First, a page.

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What’s so special about slime mold?


Slime molds can be found on rotten logs, trees, or rocks.

Intelligence is defined as the capacity to learn, understand, and reason; it is usually attributed to humans. But, did you know there is a group of organisms, known as slime molds, that seem to exhibit intelligence?  In fact, so much intelligence that Scientific American recently published an article describing these fascinating creatures. 

In the future, humans could use slime molds’ decision-making do design railways for the shortest routes when traveling.

Slime molds are lumpy yellow gelatinous masses that looks like scrambled eggs. They can be found on rotten logs, trees, or rocks. One species, known as Physarum polycephalum (P. polycephalum),and nicknamed SpongeBob SquarePants, can solve puzzles when placed inside a maze, and can choose the healthiest food from a feast. Chris Reid of the University of Sydney said that slime molds “redefine[e] what you need to have to qualify as intelligent.” Reid says this because slime molds lack a brain and nervous system, which are typically critical for higher level thinking. While it does not have a brain P. polycephalum can engulf and digest bacteria, fungal spores, and other microbes. This slime mold often behaves as a colony of cooperating cells working and living together in search for food. P. polycephalum can also shape-shift depending on its environment. For example, when in forests, it will flatten into a large yellow glob or smear itself across a surface, and when in a Petri dish, it spreads itself thin across the agar.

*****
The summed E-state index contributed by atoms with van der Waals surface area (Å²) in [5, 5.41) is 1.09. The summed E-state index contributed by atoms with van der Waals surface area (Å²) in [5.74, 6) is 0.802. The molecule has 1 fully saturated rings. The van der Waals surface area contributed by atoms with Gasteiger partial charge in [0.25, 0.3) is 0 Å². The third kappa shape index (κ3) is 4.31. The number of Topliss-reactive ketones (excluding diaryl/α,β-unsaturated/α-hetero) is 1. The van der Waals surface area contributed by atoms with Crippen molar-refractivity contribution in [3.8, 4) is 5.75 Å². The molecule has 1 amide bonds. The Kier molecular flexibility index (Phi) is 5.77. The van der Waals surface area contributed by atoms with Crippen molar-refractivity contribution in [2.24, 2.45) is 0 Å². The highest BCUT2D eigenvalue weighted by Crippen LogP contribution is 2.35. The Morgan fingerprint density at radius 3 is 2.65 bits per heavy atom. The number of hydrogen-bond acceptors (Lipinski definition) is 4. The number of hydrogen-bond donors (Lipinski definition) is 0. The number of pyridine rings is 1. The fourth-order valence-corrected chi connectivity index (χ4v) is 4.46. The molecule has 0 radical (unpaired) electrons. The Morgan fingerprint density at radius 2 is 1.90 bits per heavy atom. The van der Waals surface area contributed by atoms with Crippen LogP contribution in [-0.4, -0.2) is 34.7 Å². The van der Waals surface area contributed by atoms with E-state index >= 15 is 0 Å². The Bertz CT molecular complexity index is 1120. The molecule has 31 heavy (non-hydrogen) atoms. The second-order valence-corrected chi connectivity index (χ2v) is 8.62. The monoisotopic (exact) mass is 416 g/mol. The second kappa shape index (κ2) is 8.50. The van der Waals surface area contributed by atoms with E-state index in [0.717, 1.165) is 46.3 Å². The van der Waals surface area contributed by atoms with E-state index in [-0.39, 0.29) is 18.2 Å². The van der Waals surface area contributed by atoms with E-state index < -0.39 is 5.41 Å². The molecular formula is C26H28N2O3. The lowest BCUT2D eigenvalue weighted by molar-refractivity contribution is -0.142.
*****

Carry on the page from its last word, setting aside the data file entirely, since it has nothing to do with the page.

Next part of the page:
Toshiyuki Nakagaki from Hokkaido University in Japan divided a P. polycephalum colony and scattered pieces of it throughout a plastic maze. The slime mold then started growing to find itself within the maze. Nakagaki also placed blocks of agar, which contained nutrients, at the start and end of the maze and then added P. polycephalum. After four hours, the slime mold grew and traveled from start to finish, taking the shortest path between the agars. In the future, humans could use slime molds’ decision-making to design railways for the shortest routes when traveling.

A slime mold’s physical appearance is very deceiving. They appear to be simple bundles of yellow mush, yet they seem to be able to learn, understand, and reason. Slime molds might not be able to think as complex as humans do, but they can make smart decisions for survival.

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